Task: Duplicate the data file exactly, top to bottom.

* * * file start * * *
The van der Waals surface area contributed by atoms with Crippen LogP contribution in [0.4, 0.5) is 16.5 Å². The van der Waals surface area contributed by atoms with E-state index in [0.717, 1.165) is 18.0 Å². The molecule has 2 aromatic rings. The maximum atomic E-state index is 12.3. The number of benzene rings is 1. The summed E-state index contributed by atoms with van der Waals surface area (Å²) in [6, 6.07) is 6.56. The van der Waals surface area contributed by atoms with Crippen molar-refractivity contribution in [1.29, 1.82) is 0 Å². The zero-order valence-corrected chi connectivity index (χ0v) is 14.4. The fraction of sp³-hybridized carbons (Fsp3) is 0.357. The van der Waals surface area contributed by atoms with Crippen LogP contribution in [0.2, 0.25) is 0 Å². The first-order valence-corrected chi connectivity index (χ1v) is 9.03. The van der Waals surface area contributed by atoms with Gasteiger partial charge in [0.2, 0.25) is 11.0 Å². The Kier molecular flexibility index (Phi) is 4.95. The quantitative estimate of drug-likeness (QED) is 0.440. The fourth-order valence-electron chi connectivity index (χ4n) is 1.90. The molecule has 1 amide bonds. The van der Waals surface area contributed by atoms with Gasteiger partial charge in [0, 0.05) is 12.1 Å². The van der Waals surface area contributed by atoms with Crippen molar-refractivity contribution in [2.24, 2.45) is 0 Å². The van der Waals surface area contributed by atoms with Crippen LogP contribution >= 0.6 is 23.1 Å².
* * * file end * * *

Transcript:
The van der Waals surface area contributed by atoms with Crippen LogP contribution in [0.4, 0.5) is 16.5 Å². The van der Waals surface area contributed by atoms with E-state index in [0.717, 1.165) is 18.0 Å². The molecule has 2 aromatic rings. The maximum atomic E-state index is 12.3. The number of benzene rings is 1. The summed E-state index contributed by atoms with van der Waals surface area (Å²) in [6, 6.07) is 6.56. The van der Waals surface area contributed by atoms with Crippen molar-refractivity contribution in [1.29, 1.82) is 0 Å². The zero-order valence-corrected chi connectivity index (χ0v) is 14.4. The fraction of sp³-hybridized carbons (Fsp3) is 0.357. The van der Waals surface area contributed by atoms with Crippen LogP contribution in [0.2, 0.25) is 0 Å². The first-order valence-corrected chi connectivity index (χ1v) is 9.03. The van der Waals surface area contributed by atoms with Gasteiger partial charge in [0.2, 0.25) is 11.0 Å². The Kier molecular flexibility index (Phi) is 4.95. The quantitative estimate of drug-likeness (QED) is 0.440. The fourth-order valence-electron chi connectivity index (χ4n) is 1.90. The molecule has 1 amide bonds. The van der Waals surface area contributed by atoms with Gasteiger partial charge in [0, 0.05) is 12.1 Å². The van der Waals surface area contributed by atoms with Crippen molar-refractivity contribution in [2.24, 2.45) is 0 Å². The van der Waals surface area contributed by atoms with Crippen LogP contribution >= 0.6 is 23.1 Å².